How Magsaysay Jr. and friends bring fresh milk to Filipinos–and make a difference
Nine years ago, a group of retired businessmen who had made their names in different fields embarked on a bold adventure—dairy farming, which none of them knew anything about.
Advertising man Rey Anthony G. David Jr. said he simply followed where “Moses” led them.
Moses is former senator Ramon Magsaysay Jr., namesake and only son of the beloved Philippine president.
As a public servant and private citizen, Magsaysay Jr. had pursued the advancement of Philippine agriculture an important personal advocacy.
His group, which includes Danilo Katigbak Dimayuga of Lipa City, Ralph Casino of Iligan City, Felipe Bince of Pangasinan, Jose Eduardo Arroyo of Pampanga and Sofronio Larcia, set up the Real Fresh Dairy Farms Inc. (RFDFI) in Bay, Laguna, close to the University of the Philippines in Los Baños— where they “borrowed” dairy production experts and technology.
With the brand name Holly’s (after the Holstein-Sahiwal milking cows it imported from New Zealand), RFDFI now has increasingly diversified product offerings—fresh milk, milk chocolate drink, kesong puti, butter, cream, mozzarella and yogurt.
The Dutch cheese gouda is a seasonal product.
The dairy production also spawned a more high-profile venture, the award-winning Carmen’s Best Ice Cream—run by Magsaysay Jr.’s son, Francisco or Paco—which has been favorably compared to top international brands.
This October, RFDFI is set to expand its roster of products with the addition of half-and-half (equal parts whole milk and light cream averaging 10-12 percent fat, which is more than milk but less than light cream) and caffe latte (milk coffee).
Although Holly’s is gaining market share with a greater presence in major supermarket chains, its founders believe that profit comes second only to being able to promote a shared advocacy and to help people.
Dimayuga, RFDFI president, said that since few people were venturing into the dairy business, his group strove to encourage and help farmers by introducing them to new technology to increase production and lessen the country’s reliance on imports.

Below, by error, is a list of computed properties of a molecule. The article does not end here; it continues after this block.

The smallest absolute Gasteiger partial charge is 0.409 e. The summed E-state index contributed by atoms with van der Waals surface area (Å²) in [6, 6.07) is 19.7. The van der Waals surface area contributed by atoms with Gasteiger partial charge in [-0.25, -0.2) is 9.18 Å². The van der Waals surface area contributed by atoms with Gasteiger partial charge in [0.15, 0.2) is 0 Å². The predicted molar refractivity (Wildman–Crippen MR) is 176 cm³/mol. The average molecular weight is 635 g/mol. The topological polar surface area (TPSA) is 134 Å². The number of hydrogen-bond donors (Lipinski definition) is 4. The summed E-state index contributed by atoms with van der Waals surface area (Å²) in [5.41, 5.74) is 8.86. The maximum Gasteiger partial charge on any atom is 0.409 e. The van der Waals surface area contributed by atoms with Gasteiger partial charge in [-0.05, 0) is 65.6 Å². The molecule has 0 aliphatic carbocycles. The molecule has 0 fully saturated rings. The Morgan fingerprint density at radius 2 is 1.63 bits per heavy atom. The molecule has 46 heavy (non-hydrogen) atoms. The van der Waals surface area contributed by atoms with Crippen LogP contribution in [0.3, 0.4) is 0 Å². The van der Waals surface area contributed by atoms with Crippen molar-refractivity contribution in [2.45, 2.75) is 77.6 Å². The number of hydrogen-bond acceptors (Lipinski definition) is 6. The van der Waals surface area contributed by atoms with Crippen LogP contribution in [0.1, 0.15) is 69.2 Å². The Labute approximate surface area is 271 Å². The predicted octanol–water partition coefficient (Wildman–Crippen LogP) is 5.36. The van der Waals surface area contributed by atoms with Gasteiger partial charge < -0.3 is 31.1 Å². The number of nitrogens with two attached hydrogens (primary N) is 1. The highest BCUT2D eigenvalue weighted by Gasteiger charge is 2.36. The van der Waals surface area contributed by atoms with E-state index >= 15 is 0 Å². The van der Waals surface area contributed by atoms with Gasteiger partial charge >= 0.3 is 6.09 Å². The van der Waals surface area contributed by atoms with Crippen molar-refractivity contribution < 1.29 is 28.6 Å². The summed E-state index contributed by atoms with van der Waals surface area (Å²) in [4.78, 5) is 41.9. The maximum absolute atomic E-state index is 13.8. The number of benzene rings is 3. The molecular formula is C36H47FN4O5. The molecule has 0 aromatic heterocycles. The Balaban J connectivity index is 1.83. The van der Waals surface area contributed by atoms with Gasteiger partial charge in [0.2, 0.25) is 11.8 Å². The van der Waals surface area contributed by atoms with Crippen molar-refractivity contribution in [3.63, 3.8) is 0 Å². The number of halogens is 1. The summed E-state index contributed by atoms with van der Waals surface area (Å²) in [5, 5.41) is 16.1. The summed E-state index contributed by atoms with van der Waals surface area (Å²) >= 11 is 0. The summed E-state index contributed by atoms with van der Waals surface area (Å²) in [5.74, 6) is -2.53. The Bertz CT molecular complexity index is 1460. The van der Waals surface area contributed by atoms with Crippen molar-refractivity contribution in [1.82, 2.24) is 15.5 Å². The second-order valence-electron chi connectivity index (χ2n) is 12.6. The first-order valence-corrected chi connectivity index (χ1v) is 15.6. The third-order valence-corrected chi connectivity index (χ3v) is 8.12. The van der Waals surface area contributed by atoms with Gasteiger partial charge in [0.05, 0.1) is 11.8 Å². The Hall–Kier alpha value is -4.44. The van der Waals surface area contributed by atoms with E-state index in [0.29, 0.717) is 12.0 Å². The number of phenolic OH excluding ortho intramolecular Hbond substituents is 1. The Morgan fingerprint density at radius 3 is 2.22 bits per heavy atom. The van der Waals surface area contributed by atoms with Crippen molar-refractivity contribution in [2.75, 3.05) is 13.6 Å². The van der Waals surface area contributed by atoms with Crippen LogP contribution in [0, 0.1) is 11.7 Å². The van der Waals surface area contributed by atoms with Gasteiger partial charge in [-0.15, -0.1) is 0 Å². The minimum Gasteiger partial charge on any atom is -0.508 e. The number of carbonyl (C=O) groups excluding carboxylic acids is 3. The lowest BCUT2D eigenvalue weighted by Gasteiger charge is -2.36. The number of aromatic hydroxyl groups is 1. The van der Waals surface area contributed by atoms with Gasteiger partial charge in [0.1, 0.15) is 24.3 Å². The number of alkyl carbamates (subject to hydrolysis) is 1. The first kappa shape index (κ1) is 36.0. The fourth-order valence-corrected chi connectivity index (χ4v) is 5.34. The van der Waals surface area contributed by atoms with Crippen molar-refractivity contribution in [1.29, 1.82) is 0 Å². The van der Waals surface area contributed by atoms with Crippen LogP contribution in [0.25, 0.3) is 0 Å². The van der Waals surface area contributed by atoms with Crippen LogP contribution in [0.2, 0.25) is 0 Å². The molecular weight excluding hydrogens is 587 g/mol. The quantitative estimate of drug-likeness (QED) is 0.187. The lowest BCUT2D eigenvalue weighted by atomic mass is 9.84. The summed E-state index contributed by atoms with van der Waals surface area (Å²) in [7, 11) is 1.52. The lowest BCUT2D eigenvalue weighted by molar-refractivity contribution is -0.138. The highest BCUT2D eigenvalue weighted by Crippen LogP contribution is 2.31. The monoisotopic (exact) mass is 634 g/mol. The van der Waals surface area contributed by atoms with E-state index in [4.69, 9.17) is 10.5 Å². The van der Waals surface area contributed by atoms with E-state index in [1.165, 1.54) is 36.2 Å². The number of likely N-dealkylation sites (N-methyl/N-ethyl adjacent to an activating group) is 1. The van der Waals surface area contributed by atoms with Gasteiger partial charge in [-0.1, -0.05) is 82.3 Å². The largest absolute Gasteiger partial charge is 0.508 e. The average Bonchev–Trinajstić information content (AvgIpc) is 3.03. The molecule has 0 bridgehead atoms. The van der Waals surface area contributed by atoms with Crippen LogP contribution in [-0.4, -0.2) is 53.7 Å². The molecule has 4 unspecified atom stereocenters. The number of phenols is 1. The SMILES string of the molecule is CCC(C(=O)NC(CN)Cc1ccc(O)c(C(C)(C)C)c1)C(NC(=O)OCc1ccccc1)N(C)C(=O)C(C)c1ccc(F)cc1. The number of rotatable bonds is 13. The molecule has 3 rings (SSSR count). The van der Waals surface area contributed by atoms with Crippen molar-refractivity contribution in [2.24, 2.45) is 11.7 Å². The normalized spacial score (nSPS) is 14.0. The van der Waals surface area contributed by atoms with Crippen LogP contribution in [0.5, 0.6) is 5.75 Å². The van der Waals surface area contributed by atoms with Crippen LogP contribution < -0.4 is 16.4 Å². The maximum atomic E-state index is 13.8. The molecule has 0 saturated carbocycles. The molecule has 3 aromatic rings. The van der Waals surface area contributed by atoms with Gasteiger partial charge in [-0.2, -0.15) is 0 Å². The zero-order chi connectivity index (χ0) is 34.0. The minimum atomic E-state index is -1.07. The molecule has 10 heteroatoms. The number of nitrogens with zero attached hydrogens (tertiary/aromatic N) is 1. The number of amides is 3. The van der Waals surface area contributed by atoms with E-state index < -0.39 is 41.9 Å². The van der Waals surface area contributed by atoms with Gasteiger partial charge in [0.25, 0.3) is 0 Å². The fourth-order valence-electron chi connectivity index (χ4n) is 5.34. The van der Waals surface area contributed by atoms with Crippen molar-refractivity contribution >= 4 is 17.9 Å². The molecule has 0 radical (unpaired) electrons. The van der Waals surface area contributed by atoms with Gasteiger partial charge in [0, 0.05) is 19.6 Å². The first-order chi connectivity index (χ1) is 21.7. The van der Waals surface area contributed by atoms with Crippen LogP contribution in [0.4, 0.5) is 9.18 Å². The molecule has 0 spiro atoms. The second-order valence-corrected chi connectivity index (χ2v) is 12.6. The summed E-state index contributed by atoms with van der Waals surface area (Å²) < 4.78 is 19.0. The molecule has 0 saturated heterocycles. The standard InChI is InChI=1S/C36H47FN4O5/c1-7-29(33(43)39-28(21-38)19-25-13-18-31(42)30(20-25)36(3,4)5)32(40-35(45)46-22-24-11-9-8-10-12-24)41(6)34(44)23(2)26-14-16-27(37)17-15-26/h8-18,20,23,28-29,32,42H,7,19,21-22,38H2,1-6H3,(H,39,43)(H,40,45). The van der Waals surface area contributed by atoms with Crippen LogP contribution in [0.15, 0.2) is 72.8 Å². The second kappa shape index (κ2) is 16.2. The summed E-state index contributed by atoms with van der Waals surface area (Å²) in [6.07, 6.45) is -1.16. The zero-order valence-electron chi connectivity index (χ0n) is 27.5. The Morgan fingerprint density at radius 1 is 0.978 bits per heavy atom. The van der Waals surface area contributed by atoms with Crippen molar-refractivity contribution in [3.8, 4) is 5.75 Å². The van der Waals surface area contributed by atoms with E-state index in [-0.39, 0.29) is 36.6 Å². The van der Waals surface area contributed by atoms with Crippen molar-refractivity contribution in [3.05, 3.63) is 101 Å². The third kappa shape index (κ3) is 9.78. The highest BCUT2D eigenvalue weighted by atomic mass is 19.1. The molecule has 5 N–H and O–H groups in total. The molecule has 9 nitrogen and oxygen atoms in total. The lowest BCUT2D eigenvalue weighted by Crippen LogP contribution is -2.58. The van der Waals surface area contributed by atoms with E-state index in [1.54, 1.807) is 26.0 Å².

RFDFI was also more of a social “experiment,” an attempt to help lower the cost of milk and to show that even modest enterprises can afford to pay workers the right wages and give them all the benefits they were entitled to.
The company decided to get small farmers to start modest dairy production ventures with one or two milking cows.
Magsaysay said RFDFI was an “initiative for health and food security.” He pointed out that only one percent of the country’s dairy consumption came from local sources. He likewise wanted Filipinos, especially the young, to develop the habit of drinking milk which, he said, helped him survive childhood illnesses.
If the RFDFI “founding fathers” knew little about dairy production when they started, the people they hired were equally clueless. To help improve the lives of residents of its host community, the company hired mostly locals to whom dairy production was a complete unknown.
Milkers Rowena Casipe, a former factory worker, and Recie Reyes, who dropped out of a Food Technology course, both initially feared they would be injured by the cows. But now, work has become routine for them. What they like most about working at RFDFI, they said is its proximity to their homes. They just walk to the farm.
Teodoro M. Lacdan, who used to work in the Magsaysay household, was at first unsure about how he would fare in a rural setting. “It was like getting a job abroad,” he said. Knowing nothing about cows, Lacdan, who prepared the feed, also worried about being kicked by the animals.
His apprehensions turned out to be unfounded.
Edgardo Egar was a resort caretaker, while Serafin del Perio farmed a rented small piece of land. Like Lacdan, they have tried different jobs on the farm, and are foragers. They said the work is not too hard, and because they live close to the farm, they do not have to spend on transportation. Del Perio added the schedule also allows him to continue tending his farm.
Oliver Costa, operations manager, said employees from neighboring communities were hired for technical work. The job rotation, he added, kept employees from being bored.
Jake Borja, a UPLB graduate who interned on the farm and is now its operations supervisor, said a major advantage of RFDFI over some local dairy farms is its adherence to quality. All the employees stressed that cleanliness is a cardinal rule on the farm.
Borja said partner dairy cooperatives, which supplemented RFDFI’s production to meet its requirements, must meet the same high standards as well. Milk that does not meet the criteria is rejected. But he said RFDFI helps the partners improve their processes to improve the quality of their milk.
The farm has now become a favorite on-the-job training ground for dairy production students in some universities.
And with the kind of training RFDFI employees get, Magsaysay Jr.’s other goal may just be achieved.
“We would like our own workers to start their own farms, using the technology and management skills they learn from RFDFI, for their own ventures,” Magsaysay said.
The individual farmers could then partner with their former employer in a cooperative or a consortium or whatever arrangement would be most practical and profitable for everyone, in support of the ultimate goal—to make milk more affordable to Filipinos. –CONTRIBUTED
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